On the 11th June the European Court of Justice announced that peripatetic workers, that’s to say workers who are not assigned to a fixed or habitual place of work, should have the hours spent travelling from home to their first customer and back home from their last customer included within their ‘working time’.
The ruling basically concludes that travelling is an integral part of a peripatetic workers’ day and therefore must be regarded as forming part of their daily activities to provide the service expected by their customers.
The implications for business
The UK will now have to follow this ruling and the implications are not only concerned with the Working Time Regulations, but also within the National Minimum Wage Regulations (NMWR) and the payment of employees.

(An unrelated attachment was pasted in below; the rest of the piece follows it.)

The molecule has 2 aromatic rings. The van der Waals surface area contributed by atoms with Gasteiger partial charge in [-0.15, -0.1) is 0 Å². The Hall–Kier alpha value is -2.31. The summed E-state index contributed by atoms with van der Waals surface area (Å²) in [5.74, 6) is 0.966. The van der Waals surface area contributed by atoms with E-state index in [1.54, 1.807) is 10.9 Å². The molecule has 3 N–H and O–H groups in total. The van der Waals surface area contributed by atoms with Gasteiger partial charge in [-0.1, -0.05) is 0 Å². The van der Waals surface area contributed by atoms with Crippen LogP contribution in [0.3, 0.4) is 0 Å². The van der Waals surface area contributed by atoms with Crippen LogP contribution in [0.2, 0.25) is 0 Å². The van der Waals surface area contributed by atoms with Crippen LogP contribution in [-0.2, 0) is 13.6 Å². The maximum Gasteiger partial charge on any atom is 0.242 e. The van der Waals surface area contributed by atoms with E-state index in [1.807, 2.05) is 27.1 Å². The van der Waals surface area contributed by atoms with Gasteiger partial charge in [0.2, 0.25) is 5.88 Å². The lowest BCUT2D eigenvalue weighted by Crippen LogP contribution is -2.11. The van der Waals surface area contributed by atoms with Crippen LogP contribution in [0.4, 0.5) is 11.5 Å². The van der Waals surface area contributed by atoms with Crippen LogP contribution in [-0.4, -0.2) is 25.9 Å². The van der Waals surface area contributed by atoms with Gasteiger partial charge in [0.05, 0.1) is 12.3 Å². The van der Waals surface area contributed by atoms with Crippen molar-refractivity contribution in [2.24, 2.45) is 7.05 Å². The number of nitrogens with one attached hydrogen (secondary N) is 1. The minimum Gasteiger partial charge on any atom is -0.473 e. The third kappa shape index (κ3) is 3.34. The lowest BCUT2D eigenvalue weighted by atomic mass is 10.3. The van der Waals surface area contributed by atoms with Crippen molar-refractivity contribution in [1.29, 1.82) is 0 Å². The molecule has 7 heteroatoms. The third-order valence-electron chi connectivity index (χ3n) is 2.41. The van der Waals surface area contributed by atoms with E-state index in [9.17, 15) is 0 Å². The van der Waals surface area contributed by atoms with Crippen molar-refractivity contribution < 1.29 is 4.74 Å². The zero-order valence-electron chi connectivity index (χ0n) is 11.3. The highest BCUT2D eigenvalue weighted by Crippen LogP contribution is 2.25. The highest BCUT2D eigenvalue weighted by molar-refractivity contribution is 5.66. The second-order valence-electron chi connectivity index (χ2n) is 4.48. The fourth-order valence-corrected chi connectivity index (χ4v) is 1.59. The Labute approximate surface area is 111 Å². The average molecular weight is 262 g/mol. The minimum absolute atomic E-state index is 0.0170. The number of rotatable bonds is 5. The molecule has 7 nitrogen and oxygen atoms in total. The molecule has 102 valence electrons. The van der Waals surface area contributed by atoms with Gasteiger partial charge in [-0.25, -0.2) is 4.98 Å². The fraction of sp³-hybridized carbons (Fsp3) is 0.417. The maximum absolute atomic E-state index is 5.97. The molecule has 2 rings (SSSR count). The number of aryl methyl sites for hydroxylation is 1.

For example: you may have an engineer who is ‘working’ for 8 hours and travelling for 2. In order to meet the NMWR you must now ensure their 10 hours of work are paid in accordance with the national minimum wage or you could be liable for a fine (a max of £20 for each employee not paid NMW).
As a consequence the change will affect employee relations as the worker, now working 10 hours but only being paid for 8, understands that their hourly rate has reduced.
As a company there are a number of options open to you manage this change, so long as you are exceeding the National Minimum Wage.
- Continue to pay the worked hours – however this is likely to antagonise relations
- Pay a day rate i.e. the employee is to be available from 7:30am to 6pm and engaged in work between 8:30am and 5pm, for a day rate of £x
- Pay salaried, often eradicates overtime when the hours of work and needs of business are aligned.
So in short companies should now review their working periods and payment terms for peripatetic workers to ensure they are not only meeting regulations, but perhaps more importantly, maintaining a good relationship with their employees.